الرياض، المملكة العربية السعودية – أشارت فرنسا القائمة على عبادة الاستنساخ أتباع رايل، وهذا الصباح أن نجاحهم في إنتاج في مجمع جزر البهاما استنساخ من نبي الإسلام النهائي، محمد بن عبد الله، وبعد أربع محاولات سابقة فاشلة.
يتحدث من مكان لم يكشف عنه في جزر البهاما، المتحدث باسم الرائيليين بريجيت الوطنية الفرنسية وبويسلييه، الذي أشرف على إنشاء استنساخ أول إنسان، وذكر ان العملية كانت ناجحة. “لقد أمضينا عدة أشهر في البحث عن مرشح المناسب تماما من خلال كريغزلست، وأخيرا وجدت الأم المثالية البديلة من خلال Jdate.com. في حين أن الأجنة المتقدمة القليلة الأولى انتهى يجري – كيف تقول – “لم تنفجر، ‘استغرق الخامس بشكل جيد، ومحمد جديد، ونحن ندعو له، وقد حصلت للتو من خلال الثلث الأول من الحمل وتبحث صحية” و. الرائيليين عبادة يقول أن الحيوانات المستنسخة السابقة كانت إما “مشوهة” أو “غير صحية”. أمراض النساء الرائيليين إحباط الأربعة الأولى الأجنة محمد بعد تسعة أسابيع من الحمل.
السيدة بويسلييه، الكيميائي عن طريق التدريب، بالتفصيل كيف أن أتباع رايل تعاونت مع المجتمع الاستخبارات الإسرائيلية للحصول على الحمض النووي من التبجيل وأكثرها شهرة على قيد الحياة البشرية من أي وقت مضى. في العام الماضي وعلم أن الحمض النووي لديه نصف العمر فقط العملية لبضعة آلاف من السنين. ذهب أتباع رايل والموساد أقفال العديد من الشعر النبوية هي تطوف في العالم، ولكن من أجل ضمان جديد محمد كان حقيقيا، والحق في المصدر.
في أكتوبر 2012 من قبر محمد والمنزل السابق كانت مخترقة من قبل مصور. أخبار الشيعة Shafaqna الموقع يبرهن هذه الحقيقة جدا. وقد داهمت قبر محمد، والمادة الوراثية المستخرجة من الجسم بالنسبة لنا في الاستنساخ.
وقال النبي، نيي كلود فوريلهون، وقال انه يأمل أن المشروع سوف تثير المزيد من الاهتمام في استنساخ البشر ورفع القيود المفروضة على الممارسة، في مواجهة العديد من بلدان العالم وأتباع رايل بعد أن تجرم الاستنساخ البشري بعد فترة وجيزة من إنشاء الثورية خروف مستنسخ ، دوللي، في 1990s. ولا ينبغي له أن يواجه أي مضاعفات في الثلث الثاني أو الثالث، ومن المقرر الجديد محمد أن يولد يونيو من عام 2013.
David Coombs, Army Reservist, America Hater Photo: Tyler Bass, Washington Correspondent, The Internet Chronicle
WASHINGTON — December 3rd Bradley Manning Attorney and Army Reservist spoke to a congregation near Mt. Pleasant, District of Columbia. He spoke for almost 90 minutes, part of which included a question period in which he answered questions from the press feed to him by members of the Bradley Manning Support Network, a group that has collected legal fees for the private suspected of leaking thousands of pages of data documenting war crimes, innocuous activity, the overclassification of information. Some call the Army Private a traitor; others, including Pentagon Papers leaker Daniel Ellsberg, have called him a whistleblower.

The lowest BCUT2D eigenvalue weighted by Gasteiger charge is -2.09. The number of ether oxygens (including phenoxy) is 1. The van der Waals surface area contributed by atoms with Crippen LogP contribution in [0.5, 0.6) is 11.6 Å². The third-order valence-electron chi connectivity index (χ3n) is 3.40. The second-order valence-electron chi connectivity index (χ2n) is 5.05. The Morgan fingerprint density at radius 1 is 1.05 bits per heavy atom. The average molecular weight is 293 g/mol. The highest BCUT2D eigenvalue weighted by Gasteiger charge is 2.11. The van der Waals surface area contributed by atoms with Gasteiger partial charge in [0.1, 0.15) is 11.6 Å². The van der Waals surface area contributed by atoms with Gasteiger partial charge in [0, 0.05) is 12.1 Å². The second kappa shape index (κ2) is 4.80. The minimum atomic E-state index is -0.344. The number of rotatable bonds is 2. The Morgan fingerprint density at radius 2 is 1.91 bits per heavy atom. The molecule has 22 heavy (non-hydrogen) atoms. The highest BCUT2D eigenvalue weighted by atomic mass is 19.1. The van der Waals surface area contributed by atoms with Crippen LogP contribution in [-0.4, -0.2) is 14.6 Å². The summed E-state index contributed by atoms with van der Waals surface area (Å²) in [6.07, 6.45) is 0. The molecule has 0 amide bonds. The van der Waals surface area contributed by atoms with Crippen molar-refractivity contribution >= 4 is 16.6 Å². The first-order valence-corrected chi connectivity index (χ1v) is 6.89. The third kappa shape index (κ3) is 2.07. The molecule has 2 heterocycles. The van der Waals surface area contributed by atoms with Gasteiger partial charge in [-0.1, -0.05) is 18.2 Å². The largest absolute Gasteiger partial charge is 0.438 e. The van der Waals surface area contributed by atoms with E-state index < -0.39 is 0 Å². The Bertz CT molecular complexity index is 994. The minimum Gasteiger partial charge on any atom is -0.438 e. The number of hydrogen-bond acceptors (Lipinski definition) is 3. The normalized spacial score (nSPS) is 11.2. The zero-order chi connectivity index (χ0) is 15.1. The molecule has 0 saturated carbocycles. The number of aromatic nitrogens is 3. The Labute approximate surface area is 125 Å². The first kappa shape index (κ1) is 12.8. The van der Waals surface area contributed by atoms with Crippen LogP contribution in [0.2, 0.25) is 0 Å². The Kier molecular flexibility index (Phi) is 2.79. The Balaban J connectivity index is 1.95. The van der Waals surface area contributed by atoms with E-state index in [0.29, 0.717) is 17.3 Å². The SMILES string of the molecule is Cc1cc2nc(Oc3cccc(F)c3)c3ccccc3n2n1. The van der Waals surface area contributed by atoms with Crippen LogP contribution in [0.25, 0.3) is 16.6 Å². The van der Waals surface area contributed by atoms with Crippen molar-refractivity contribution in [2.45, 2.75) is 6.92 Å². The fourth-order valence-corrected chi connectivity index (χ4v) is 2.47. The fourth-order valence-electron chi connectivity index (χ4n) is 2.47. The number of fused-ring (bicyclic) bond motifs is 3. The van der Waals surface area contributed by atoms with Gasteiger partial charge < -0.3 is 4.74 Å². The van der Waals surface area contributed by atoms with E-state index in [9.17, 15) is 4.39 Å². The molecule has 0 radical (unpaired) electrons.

“He told me that his dream would be to go to college to get a degree. And as a young man at that time he was 23. That makes sense. We all know that college degrees are pretty much the ticket to a productive future.” The Unitarian Church is notable for being one of the most educated denominations in the country, and certainly this line resonated well with attendees.
While Mr. Coombs told the crowd that he did not want to try Private Manning’s case with the public, whether or not he believes that the immense public pressure surrounding the case — especially since the diminutive former, now demoted, specialist no longer leaves in doubt his being the source of the WikiLeaks data that sparked global revolutions — was and will be key to shining attention on his mistreatment at the hands of the Quantico Marine Base in Virginia, where he was held and Judge Lind has ruled that he was mistreated. As though Mark Antony describing Caesar as an “honorable man,” Mr. Coombs said, “As I said to begin with, this public appearance is the exception for me. I believe that trying the case is not the way to representation of a client,” despite the public’s opinion certainly having an a heavy influence on the inevitable sentencing of the private. Mr. Coombs continued, “And Brad — at least from what he testified in the open hearing — didn’t want his case to be tried in the press, either. And also because that was his wishes early on but also because my perspective is you shouldn’t try your case in the press — I respected his wishes and didn’t grant issues. And even after this day I won’t be granting interviews. And the reason why, again, is because your focus has to be on your client and not on, you know, basically putting out facts to spin something your way in the press when that doesn’t achieve anything in the courtroom. When you’re in the courtroom, that’s what matters. What happens there matters. In the press, as I said here today, what really matters is you, the public, being involved and being informed and that the press can do wonderful things. That’s why I’m happy to see them here today. And that’s what really resulted in Brad being moved, in my opinion, from Quantico, to Fort Leavenworth.”